The Philosophy of Food
Why the unexamined meal is not worth eating
What would it mean to eat philosophically? That’s the question for this week.
Eating is a fascinating act. Thoreau talks about eating as the only activity humans have to do. “There is…but one necessary of life,” he says, “Food.” We can live without cars, houses, and iPods. But we can’t live without food.Read the original post
Throughout most of the world, people struggle to find food. But in the developed world, food just seems to appear. It shows up, almost magically, in grocery stores, fast food joints, and restaurants.
Food comes to us so easily that we tend to lose consciousness around it. We get lost in habits that leave us eating in a trance-like state. Some of us over eat. We just can’t stop mid way through a pint of Ben and Jerry’s Ice Cream. Some of us under eat. We starve ourselves for beach season or get so busy that we forget about food altogether.
I’ve noticed that unconscious eating comes in two styles. The first is hedonistic eating. This style is all about finding short-term pleasure through food. In fact, I’m engaged in a bit of hedonistic eating as I write this post. I’m sitting at an airport bar in Detroit, waiting for my half-pound cheese burger and French Fries to arrive.
I don’t need the burger. It’s probably not all that good for me. But my flight just got canceled and, with a four hour layover looming, I’ve given myself a free pass for a bit of hedonistic eating.
Another style is pragmatic eating. This is what happens when food becomes the bodily equivalent of gasoline. In this style, food becomes little more than fuel to keep the body and mind running. When I’m running out the door late for a meeting, this is my default eating style. I grab whatever I can get my hands on. There’s no conscious pleasure. It’s just a way to fuel the body for the day ahead.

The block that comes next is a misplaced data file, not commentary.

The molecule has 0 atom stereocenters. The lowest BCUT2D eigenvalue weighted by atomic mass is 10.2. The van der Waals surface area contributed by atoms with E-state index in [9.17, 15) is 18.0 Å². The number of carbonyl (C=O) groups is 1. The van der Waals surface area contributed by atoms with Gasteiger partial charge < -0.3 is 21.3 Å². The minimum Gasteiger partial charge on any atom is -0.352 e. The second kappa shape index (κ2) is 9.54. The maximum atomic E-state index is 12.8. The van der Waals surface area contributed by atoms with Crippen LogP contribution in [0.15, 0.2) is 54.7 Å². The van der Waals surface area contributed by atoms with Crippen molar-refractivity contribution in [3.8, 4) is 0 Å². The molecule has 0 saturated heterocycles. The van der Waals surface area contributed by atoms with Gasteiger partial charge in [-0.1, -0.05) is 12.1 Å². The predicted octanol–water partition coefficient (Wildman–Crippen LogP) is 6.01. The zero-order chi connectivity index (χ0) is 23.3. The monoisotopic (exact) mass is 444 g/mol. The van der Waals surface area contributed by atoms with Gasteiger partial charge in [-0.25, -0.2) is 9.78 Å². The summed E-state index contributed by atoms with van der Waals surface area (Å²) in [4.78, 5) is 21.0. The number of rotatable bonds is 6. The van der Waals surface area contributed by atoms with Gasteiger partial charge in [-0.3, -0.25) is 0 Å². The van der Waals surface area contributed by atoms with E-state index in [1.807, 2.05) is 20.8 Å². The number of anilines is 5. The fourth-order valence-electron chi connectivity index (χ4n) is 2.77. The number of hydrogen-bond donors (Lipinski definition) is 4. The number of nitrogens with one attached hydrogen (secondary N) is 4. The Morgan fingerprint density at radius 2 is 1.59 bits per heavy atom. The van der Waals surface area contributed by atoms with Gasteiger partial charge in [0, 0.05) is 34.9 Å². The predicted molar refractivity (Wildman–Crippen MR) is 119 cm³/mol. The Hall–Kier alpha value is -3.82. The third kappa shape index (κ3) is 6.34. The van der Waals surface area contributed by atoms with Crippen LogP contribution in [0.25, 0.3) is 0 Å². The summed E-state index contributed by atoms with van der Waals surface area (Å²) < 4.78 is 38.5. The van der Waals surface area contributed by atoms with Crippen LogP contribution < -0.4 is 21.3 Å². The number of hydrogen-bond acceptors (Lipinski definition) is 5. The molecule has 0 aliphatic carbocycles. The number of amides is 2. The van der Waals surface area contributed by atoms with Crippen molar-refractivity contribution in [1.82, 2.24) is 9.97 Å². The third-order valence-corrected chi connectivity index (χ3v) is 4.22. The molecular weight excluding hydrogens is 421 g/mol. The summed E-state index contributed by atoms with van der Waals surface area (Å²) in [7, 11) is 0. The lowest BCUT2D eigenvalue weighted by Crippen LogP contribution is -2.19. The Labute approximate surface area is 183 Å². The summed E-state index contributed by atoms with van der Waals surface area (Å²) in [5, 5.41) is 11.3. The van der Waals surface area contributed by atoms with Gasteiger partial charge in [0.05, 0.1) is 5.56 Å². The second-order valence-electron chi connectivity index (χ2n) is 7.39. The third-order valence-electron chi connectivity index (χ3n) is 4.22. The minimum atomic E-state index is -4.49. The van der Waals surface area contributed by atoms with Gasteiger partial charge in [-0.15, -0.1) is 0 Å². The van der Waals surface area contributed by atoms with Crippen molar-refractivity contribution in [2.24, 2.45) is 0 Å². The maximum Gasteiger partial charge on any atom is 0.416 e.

In this week’s experiment, let’s explore a third way: eating philosophically. The goal is to see what happens when we bring conscious attention to what we eat and how we eat it.
What does it mean to eat philosophically?
The key move is to bring consciousness to eating. To eat philosophically is to break out of the trance of habit and routine that most of us fall into around food.
Here are a few key principles of philosophical eating to play with throughout the week:
1.The Simplicity Principle
One of Thoreau’s most provocative ideas is to “simplify, simplify.” Most people talk about simplicity in the realm of things but what about the idea of minimalist eating? Michael Pollan’s In Defense of Food gives us a perfect first start. He shows just how complicated food has become over the last fifty years. Food used to look like – well – food. Now, our foods are so heavily processed that you need a PhD in nutrition to read the ingredients of an average product. According to Pollen, all this complexity in the form of additives and processing appears to also play a role in rising rates of cancer, cardiovascular disease, and obesity. So here’s the key idea for this week: “Simplify” by only eating food. Pollen offers two ways to do this:
- “Don’t eat anything your great grandmother wouldn’t recognize as food.” In other words, if it didn’t exist fifty years ago, don’t eat it.
- “Avoid food products containing ingredients that are a) unfamiliar, b) unpronounceable, c) more than five in number, or that include d) high-fructose corn.” For more on this, I highly recommend Pollen’s book.
2. The Awareness Principle
Eating philosophically isn’t just about what you eat but how you eat it. Habit and routine leave us rushing through meals. Eating becomes like background music at a restaurant – it’s there and it’s happening, but we don’t pay much attention to it. To bring awareness to the act of eating, experiment with two practices:
- Gratitude – Most spiritual and religious traditions begin the meal with an expression of gratitude. Even if you have no interest in religion, the simple expression of one thing you are grateful for each time you eat can have profound effects.
- Presence – In the Eastern tradition there’s an old expression, “energy flows where awareness goes.” As you eat this week, see if you can do just that. See if you can energize the process of digestion by bringing your awareness to each bite. Focus your attention on the taste and texture of the foods you eat.
I’ll be living these principles for the next week and checking in on Thursday with my experiences. But I’m also curious to hear from you. What is your experience with eating philosophically?
In preparation for a week of eating philosophically, I took my camera with me to the grocery store. The goal: to buy only foods with ingredients I could actually pronounce. It turned out to be quite an adventure. Along the way, I ran into a couple that runs a website called SayNotoMSG.com. Enjoy!